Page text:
Formula Spy's Thomas Maher analyses a feature of the first two races ahead of the Chinese Grand prix
For the second time in two consecutive seasons, Lewis Hamilton's ability to get his car off the starting grid is causing him a headache.
Two pole positions in Australia and Bahrain have only resulted in races usually summed up as "damage control" (complete with a brave grimace), albeit with the bonus of a Sebastian Vettel retirement incredibly early in proceedings on Sunday at Sakhir.
The recent rule changes regarding the information given to a driver by his race engineer appear to have had some small effect on Hamilton so far in 2016, more so than his teammate Nico Rosberg. Information such as optimal revs, bite points, clutch settings etc. are now strictly verboten - the driver cannot be told anything along these lines once he's left the garage in his car. The clutch systems themselves have changed - gone are the dual paddle balancing acts that were fitted to the steering wheels last year. Now it's just a single clutch paddle, let out by the drivers at the critical moment. We've had two of those critical moments so far this year and on neither occasion has Hamilton sprinted off the line. Nico Rosberg has fared much better, cantering into an easy lead in Bahrain while, in Australia, he only managed to lose enough ground to Sebastian Vettel to be outbraked by him into the first corner. So, if it's not a Mercedes problem, is it Hamilton?
Last year, Rosberg managed to get in a strong mid-season with wins in Spain, Monaco and Austria. While Monaco was due to a strategic gaffe from Merc, Hamilton's poor starts in Spain and Austria made life quite easy for Rosberg. After the Bahrain race, Merc made technical changes to their clutch system - changes that Hamilton didn't appear to like. He changed back to an older clutch setup for the British GP and, while Williams stole a march at the start of that particular race, Hamilton's woes appeared cured for the rest of the season. These woes now appear to have returned and, with the new rules preventing a change back to what he has used previously, the onus is on him and Mercedes to fix the issue before Rosberg sails into the lead of another race.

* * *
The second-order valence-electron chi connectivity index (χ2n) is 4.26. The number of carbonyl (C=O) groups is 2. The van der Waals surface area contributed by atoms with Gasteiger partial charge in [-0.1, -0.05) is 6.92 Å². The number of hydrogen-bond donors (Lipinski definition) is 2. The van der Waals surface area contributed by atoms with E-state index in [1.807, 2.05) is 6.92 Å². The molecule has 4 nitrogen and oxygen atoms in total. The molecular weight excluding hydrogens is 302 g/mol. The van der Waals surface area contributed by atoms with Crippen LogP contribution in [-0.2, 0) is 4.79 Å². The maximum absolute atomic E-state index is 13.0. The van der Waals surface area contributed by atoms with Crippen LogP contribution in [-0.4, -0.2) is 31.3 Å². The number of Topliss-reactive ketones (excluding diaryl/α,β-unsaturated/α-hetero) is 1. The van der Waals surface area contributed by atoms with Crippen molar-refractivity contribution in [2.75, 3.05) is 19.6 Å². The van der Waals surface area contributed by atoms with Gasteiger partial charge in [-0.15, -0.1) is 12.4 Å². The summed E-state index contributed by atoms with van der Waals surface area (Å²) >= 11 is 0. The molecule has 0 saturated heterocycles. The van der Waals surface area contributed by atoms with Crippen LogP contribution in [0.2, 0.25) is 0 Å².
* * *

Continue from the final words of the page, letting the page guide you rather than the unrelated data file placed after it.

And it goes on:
Mercedes driver Nico Rosberg of Germany leads his teammate Mercedes driver Lewis Hamilton of Britain after the start during the Bahrain Formula One Grand Prix, at the Formula One Bahrain International Circuit, in Sakhir, Bahrain, Sunday, April 3, 2016. (AP Photo/Luca Bruno)
Mercedes say they believe the issue to be a mechanical one but may not be one that is fixed in the immediate short-term. Explaining that the team are working with Daimler to fix the problem for Hamilton, Wolff said after Bahrain: "We tend to believe it is more of a hardware issue than a control electronics problem. You can't solve that from one race to the other. When we will have results I am not sure yet." These comments would suggest that there is no need to calm Hamilton's nerves from a psychological point of view. The reigning Champion has been driving as well as he ever has over the two rounds so far; it's just those poor starts that end up putting him back in the pack where one can always fall victim to an overzealous attempt at an overtake. Hamilton's emotions are usually written all over his face and neither race so far appear to have gotten to him - starts have not traditionally been a weak point for him and there's no reason to think that's suddenly changed.